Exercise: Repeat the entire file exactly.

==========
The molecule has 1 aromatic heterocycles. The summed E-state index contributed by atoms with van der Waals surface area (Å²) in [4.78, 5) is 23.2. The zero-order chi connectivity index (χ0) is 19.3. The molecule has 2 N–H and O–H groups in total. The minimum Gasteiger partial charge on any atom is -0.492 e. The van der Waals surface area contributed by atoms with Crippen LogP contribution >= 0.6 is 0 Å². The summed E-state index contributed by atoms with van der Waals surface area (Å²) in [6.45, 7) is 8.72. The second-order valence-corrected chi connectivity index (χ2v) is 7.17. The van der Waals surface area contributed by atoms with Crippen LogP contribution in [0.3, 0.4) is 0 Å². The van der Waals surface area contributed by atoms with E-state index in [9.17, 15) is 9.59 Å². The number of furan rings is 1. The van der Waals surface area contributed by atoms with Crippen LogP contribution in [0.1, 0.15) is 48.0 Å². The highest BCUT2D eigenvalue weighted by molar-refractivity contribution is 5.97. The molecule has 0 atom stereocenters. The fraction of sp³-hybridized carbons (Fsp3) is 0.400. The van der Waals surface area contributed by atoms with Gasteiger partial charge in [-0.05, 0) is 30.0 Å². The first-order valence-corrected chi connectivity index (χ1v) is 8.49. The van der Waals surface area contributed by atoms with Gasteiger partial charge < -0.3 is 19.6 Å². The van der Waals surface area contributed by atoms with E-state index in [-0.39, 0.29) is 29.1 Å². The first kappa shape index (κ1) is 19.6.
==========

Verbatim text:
The molecule has 1 aromatic heterocycles. The summed E-state index contributed by atoms with van der Waals surface area (Å²) in [4.78, 5) is 23.2. The zero-order chi connectivity index (χ0) is 19.3. The molecule has 2 N–H and O–H groups in total. The minimum Gasteiger partial charge on any atom is -0.492 e. The van der Waals surface area contributed by atoms with Crippen LogP contribution >= 0.6 is 0 Å². The summed E-state index contributed by atoms with van der Waals surface area (Å²) in [6.45, 7) is 8.72. The second-order valence-corrected chi connectivity index (χ2v) is 7.17. The van der Waals surface area contributed by atoms with Crippen LogP contribution in [0.3, 0.4) is 0 Å². The van der Waals surface area contributed by atoms with E-state index in [9.17, 15) is 9.59 Å². The number of furan rings is 1. The van der Waals surface area contributed by atoms with Crippen LogP contribution in [0.1, 0.15) is 48.0 Å². The highest BCUT2D eigenvalue weighted by molar-refractivity contribution is 5.97. The molecule has 0 atom stereocenters. The fraction of sp³-hybridized carbons (Fsp3) is 0.400. The van der Waals surface area contributed by atoms with Gasteiger partial charge in [-0.05, 0) is 30.0 Å². The first-order valence-corrected chi connectivity index (χ1v) is 8.49. The van der Waals surface area contributed by atoms with Gasteiger partial charge < -0.3 is 19.6 Å². The van der Waals surface area contributed by atoms with E-state index in [-0.39, 0.29) is 29.1 Å². The first kappa shape index (κ1) is 19.6.